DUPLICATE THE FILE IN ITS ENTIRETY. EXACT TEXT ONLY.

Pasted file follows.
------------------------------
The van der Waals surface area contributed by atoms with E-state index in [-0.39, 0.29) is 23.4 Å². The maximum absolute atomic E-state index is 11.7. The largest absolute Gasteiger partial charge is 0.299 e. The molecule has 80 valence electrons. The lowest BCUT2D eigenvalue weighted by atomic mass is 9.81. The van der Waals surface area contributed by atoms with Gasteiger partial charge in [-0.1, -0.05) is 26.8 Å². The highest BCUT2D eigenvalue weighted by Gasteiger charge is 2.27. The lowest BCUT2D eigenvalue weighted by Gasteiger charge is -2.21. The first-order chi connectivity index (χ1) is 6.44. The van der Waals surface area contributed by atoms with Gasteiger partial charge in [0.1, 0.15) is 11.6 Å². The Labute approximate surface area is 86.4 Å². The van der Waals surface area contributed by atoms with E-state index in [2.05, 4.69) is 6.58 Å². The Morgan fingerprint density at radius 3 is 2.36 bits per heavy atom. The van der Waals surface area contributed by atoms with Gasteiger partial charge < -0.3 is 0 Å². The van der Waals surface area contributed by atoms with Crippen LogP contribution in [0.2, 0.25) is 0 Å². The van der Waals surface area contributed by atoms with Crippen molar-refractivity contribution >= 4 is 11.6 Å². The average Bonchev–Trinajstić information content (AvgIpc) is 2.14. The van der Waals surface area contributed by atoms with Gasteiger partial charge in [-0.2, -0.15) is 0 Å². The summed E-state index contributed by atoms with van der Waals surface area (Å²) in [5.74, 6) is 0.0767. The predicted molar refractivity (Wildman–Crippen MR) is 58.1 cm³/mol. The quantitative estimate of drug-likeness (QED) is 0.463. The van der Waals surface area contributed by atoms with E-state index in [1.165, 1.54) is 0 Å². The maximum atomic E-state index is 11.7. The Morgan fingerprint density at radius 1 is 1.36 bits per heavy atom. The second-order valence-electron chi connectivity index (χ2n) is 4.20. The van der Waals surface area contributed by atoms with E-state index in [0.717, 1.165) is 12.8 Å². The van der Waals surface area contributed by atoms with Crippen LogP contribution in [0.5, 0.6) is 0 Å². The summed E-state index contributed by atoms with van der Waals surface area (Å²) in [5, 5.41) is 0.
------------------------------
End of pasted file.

The van der Waals surface area contributed by atoms with E-state index in [-0.39, 0.29) is 23.4 Å². The maximum absolute atomic E-state index is 11.7. The largest absolute Gasteiger partial charge is 0.299 e. The molecule has 80 valence electrons. The lowest BCUT2D eigenvalue weighted by atomic mass is 9.81. The van der Waals surface area contributed by atoms with Gasteiger partial charge in [-0.1, -0.05) is 26.8 Å². The highest BCUT2D eigenvalue weighted by Gasteiger charge is 2.27. The lowest BCUT2D eigenvalue weighted by Gasteiger charge is -2.21. The first-order chi connectivity index (χ1) is 6.44. The van der Waals surface area contributed by atoms with Gasteiger partial charge in [0.1, 0.15) is 11.6 Å². The Labute approximate surface area is 86.4 Å². The van der Waals surface area contributed by atoms with E-state index in [2.05, 4.69) is 6.58 Å². The Morgan fingerprint density at radius 3 is 2.36 bits per heavy atom. The van der Waals surface area contributed by atoms with Gasteiger partial charge < -0.3 is 0 Å². The van der Waals surface area contributed by atoms with Crippen LogP contribution in [0.2, 0.25) is 0 Å². The van der Waals surface area contributed by atoms with Crippen molar-refractivity contribution >= 4 is 11.6 Å². The average Bonchev–Trinajstić information content (AvgIpc) is 2.14. The van der Waals surface area contributed by atoms with Gasteiger partial charge in [-0.2, -0.15) is 0 Å². The summed E-state index contributed by atoms with van der Waals surface area (Å²) in [5.74, 6) is 0.0767. The predicted molar refractivity (Wildman–Crippen MR) is 58.1 cm³/mol. The quantitative estimate of drug-likeness (QED) is 0.463. The van der Waals surface area contributed by atoms with E-state index in [1.165, 1.54) is 0 Å². The maximum atomic E-state index is 11.7. The Morgan fingerprint density at radius 1 is 1.36 bits per heavy atom. The second-order valence-electron chi connectivity index (χ2n) is 4.20. The van der Waals surface area contributed by atoms with E-state index in [0.717, 1.165) is 12.8 Å². The van der Waals surface area contributed by atoms with Crippen LogP contribution in [0.5, 0.6) is 0 Å². The summed E-state index contributed by atoms with van der Waals surface area (Å²) in [5, 5.41) is 0.